Click here to

Session: Novel Imaging and Therapy Solutions [Return to Session]

TopasOpt: An Open-Source Library for Optimization with Topas Monte Carlo

B Whelan1,2*, B Loo2, P Keall1, (1) University of Sydney, Sydney, NSW, AU (2) Stanford University, Stanford, CA


MO-F-BRC-6 (Monday, 7/11/2022) 1:45 PM - 2:45 PM [Eastern Time (GMT-4)]

Ballroom C

Purpose: Monte Carlo simulation of radiation transport is ubiquitous across many fields and industries and is considered the most accurate mechanism of calculating dose. Models are defined by parameters, and a very common problem is to find the optimal parameter set for some application - for example; to optimize the design of a new medical device, or to match experimental data. There is currently no simple way to handle these situations with any mathematical rigour. In this work, an open-source optimization library for Topas Monte Carlo termed TopasOpt is presented. TopasOpt allows end users to apply optimisation algorithms to any parameter of any existing topas model.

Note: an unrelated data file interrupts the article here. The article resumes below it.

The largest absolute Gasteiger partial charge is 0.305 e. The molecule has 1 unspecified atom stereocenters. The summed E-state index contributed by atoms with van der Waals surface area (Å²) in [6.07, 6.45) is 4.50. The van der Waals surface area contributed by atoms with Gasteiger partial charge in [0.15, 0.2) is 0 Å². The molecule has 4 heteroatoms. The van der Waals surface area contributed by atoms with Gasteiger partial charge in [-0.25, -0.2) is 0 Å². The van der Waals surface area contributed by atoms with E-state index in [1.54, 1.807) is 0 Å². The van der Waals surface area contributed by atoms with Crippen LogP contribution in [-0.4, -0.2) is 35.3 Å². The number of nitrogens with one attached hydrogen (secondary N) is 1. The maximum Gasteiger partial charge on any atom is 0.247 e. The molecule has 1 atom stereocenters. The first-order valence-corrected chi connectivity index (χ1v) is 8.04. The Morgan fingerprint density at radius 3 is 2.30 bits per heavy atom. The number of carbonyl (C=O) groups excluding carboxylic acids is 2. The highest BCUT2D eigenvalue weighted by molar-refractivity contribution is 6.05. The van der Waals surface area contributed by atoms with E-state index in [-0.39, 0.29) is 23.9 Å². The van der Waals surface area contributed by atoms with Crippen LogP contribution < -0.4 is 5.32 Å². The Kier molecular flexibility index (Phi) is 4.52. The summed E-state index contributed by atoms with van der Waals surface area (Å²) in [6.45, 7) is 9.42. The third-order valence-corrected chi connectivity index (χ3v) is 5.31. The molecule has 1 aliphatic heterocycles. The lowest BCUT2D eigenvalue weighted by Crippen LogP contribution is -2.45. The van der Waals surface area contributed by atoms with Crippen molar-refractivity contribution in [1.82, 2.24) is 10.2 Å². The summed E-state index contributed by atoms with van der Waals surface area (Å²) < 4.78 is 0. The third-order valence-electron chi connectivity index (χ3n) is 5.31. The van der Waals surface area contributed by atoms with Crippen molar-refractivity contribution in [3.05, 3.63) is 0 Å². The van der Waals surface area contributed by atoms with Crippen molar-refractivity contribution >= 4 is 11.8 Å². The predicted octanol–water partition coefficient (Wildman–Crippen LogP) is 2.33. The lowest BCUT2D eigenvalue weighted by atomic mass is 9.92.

Methods: TopasOpt requires several components: a) Parameters to be optimised and allowed ranges b) a function which generates a topas model as a function of these parameters, and c) an objective function which analyses the results from (b) and returns a number to the optimiser. TopasOpt includes code to automatically generate Part b) from an existing topas model. These user defined components are passed to a TopasOpt optimzer. Currently two algorithms are implemented, Bayesian Optimisation and Nelder-Mead method. To demonstrate TopasOpt, a worked example using a simple collimator was developed. Three geometric parameters were randomized, and Bayesian optimisation used to attempt to recover the starting (ground truth) values. The objective function was based on the absolute differences between depth-dose curve and iso-profile between a given model and the starting (ground-truth) model, and 40 iterations were run.

Results: The average difference between the ground-truth and optimised parameters was 3.3% (10% max). To achieve this accuracy using an approach such as grid-search would take >500 iterations, versus the 40 iterations used here.

Conclusion: An open-source library bringing the power of inverse optimization to Monte Carlo modelling has been developed and demonstrated.

Funding Support, Disclosures, and Conflict of Interest: NCI grant 2R44CA217607, NHMRC grant 5284296, NHMRC grant APP1132471.


Not Applicable / None Entered.


Not Applicable / None Entered.

Contact Email